Regardless of lens type, the amount of CE-NBD deposition increased with time, as suggested by an increased RIF value (Figure 3A–D). Although a cleaning regimen was used, lipid deposition continued to increase with time. The location of the cholesteryl ester deposits was highly influenced by the lens material. The lenses containing NVP (comfilcon A) and PVP (senofilcon C) showed a strong attraction of cholesteryl ester into the lens matrix, which may suggest that NVP within a lens can enhance lipid incorporation, by increasing lipid solubility within the matrix.37 Samfilcon A also incorporates PVP monomers; however, a more gradual increase in lipid accumulation towards the lens centre was seen in this lens type, suggesting that either the PVP distributed within the lens material is different from that seen in senofilcon A or the concentration relative to the other material components differs between the two materials. Lotrafilcon B, which has a plasma surface treatment, deterred cholesteryl ester deposition to the bulk of the lens for the first 14 days and mainly deposited on the surfaces.38 This observation may be compared to the slightly lower amount of lipid deposited in lotrafilcon B than other CLs seen in previous studies.12,14 This suggests that surface properties may play a bigger role in reducing overall lipid deposition than bulk polymeric composition.
However, regardless of the type of silicone hydrogel tested, the amount of lipids deposited increased over time, which is in agreement with studies investigating the quantitative uptake to silicone hydrogel lenses.7,15 Whether or not higher lipid uptake over time has any impact on CL comfort is still unclear and requires further clinical investigation.18,20
CE-NBD was imaged using confocal microscopy, which is a useful tool to detect tear film component deposition at different depths within the lens material. However, a few limitations should be mentioned. In this study, the range of fluorescence intensity over the course of 30 days was too large and required the adjustment of gain settings, and scaling factors had to be used to encompass both the low RIF at Day 1 and high RIF at Day 30. In addition, it is unclear if the quantum yield of the fluorophore may differ depending on the lens material or if the sorption properties of NBD-CE may be slightly different compared to unconjugated CE.39 For this reason, the RIF values cannot be used to determine the relative amount of deposition between different lens materials.
This was the first study to determine the location of non-polar lipids throughout the matrix of contact lenses using a complex ATS and a daily cleaning cycle to better mimic typical wear conditions over one month. However, since a static vial with a set volume of solution was used during the incubation phases, lenses were permanently immersed in ATS. This does not accurately reflect the interactions between the lens and the ocular environment, including factors such as tear flow, tear exchange, intermittent air exposure, and friction due to blinking. Whether this has an impact on the lipid uptake was recently investigated by Walther et al,40 who compared the lipid accumulation on daily disposable lenses. The authors concluded that the vial method may result in a faster uptake of the fluorescently labeled lipid for certain lens materials compared to an in vitro eye-blink instrument, which simulates physiologic tear flow (2 mL/24 hours).40 Moreover, the cleaning regime did not incorporate a rubbing step to minimize variability. Even though previous studies on tear film deposits have found no effect or only a minor difference in uptake between lenses that were cleaned with and without lens rubbing,41,42 there is the potential that this may have impacted the distribution of lipids on the lenses over time. Future in vitro studies on contact lens deposition may therefore benefit if additional features of the ocular environment/anatomy and lens care regime can be simulated.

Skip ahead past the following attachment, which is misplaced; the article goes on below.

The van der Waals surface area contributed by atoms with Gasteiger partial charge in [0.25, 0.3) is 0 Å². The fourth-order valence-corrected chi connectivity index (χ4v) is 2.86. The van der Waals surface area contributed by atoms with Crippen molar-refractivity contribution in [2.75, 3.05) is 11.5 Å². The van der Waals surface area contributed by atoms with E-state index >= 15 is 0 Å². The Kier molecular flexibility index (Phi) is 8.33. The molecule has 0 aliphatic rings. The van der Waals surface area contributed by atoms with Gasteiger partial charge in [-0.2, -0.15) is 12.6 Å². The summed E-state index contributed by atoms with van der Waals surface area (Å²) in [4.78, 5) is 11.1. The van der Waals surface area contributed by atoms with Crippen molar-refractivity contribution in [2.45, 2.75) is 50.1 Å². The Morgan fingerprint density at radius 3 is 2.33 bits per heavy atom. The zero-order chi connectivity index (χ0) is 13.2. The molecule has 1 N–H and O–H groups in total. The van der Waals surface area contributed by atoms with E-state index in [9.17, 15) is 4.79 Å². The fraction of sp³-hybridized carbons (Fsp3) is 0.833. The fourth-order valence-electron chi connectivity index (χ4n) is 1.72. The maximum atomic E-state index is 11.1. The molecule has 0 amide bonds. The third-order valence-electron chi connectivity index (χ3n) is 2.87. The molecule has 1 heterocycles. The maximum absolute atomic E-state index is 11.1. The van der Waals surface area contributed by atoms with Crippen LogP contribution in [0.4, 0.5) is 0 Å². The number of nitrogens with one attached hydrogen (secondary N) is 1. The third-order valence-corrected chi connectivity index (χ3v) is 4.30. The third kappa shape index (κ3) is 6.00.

As seen with tear film proteins,17 the lipid cholesteryl ester deposited on the surface and within the lens matrix of all four silicone hydrogel lens materials over time and varied depending on the lens material. These different lipid deposition profiles may have varying effects, such that lens surface deposits interact more readily with the ocular surface, versus a limited interaction of lipids sequestered within the bulk of the lens and further studies on the clinical relevance of this is warranted.
Funding for this study was provided by Johnson & Johnson Vision.
Over the past 3 years, H. Qiao, D. Luensmann, M. Heynen, E. Drolle, L.N. Subarraman and L. Jones at CORE have received research funding and/or honoraria from the following companies: Alcon, Allergan, Contamac, CooperVision, GL Chemtech, Johnson & Johnson Vision, SightGlass, Lubris, Menicon, Nature’s Way, Novartis, Ote, Ophtecs, PS Therapy, Santen, Shire, TearScience and Visioneering. L. Subbaraman was employed at CORE while the study was conducted and is currently employed at Alcon Laboratories, Inc. C. Scales, D. Riederer and Z. Fadli are currently employed at Johnson & Johnson Vision. The authors report no other conflicts of interest in this work.